Streets as Elsewhere
by J.L. Jacobs
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Streets As Elsewhere is where everything and everyone is absorbed by the place, where 'This empty house listens to its landscape'; 'Dust as it is seen is swept inwards/ as a dream at noon.' The inhabitants are as discarnate as those in Pedro Paramo, ‘. . . a woman walking up the dusty road. / Straight uphill.' '. . . wild bees in a memory of women stretching fabric.' The sound tunes to its surrounds—crows in the afternoon, April thunder, crickets—and to smells of overcoats in rain, cognac and persimmons. A subtle disquietude attaches to a sense of belonging; a strange magnetism  alleviates an equally potent sense of estrangement. So much braided hair, so much so much dust, so much rain. J.L. Jacobs has conjured a language for her distinctive world. The poems linger and beckon. The silvered reader enters from behind the mirror. The book tenders a strange exaltation.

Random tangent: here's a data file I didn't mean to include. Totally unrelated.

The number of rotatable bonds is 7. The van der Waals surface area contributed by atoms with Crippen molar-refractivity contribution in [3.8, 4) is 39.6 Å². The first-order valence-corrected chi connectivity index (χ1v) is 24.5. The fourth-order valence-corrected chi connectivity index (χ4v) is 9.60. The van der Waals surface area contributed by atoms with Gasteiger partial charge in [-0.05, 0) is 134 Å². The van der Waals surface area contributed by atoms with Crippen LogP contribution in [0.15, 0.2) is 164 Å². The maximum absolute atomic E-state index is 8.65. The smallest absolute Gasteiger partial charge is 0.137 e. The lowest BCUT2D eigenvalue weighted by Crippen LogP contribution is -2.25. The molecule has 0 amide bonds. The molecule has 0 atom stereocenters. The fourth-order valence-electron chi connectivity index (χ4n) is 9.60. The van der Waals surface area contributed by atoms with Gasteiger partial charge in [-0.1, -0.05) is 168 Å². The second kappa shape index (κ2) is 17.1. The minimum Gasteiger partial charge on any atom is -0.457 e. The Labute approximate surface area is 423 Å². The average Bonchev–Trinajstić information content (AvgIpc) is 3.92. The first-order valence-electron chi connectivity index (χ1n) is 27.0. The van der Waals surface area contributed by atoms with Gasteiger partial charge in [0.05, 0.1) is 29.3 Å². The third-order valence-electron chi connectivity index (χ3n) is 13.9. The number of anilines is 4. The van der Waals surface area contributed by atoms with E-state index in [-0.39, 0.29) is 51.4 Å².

—CD Wright

© Mongrel Empire Press 2014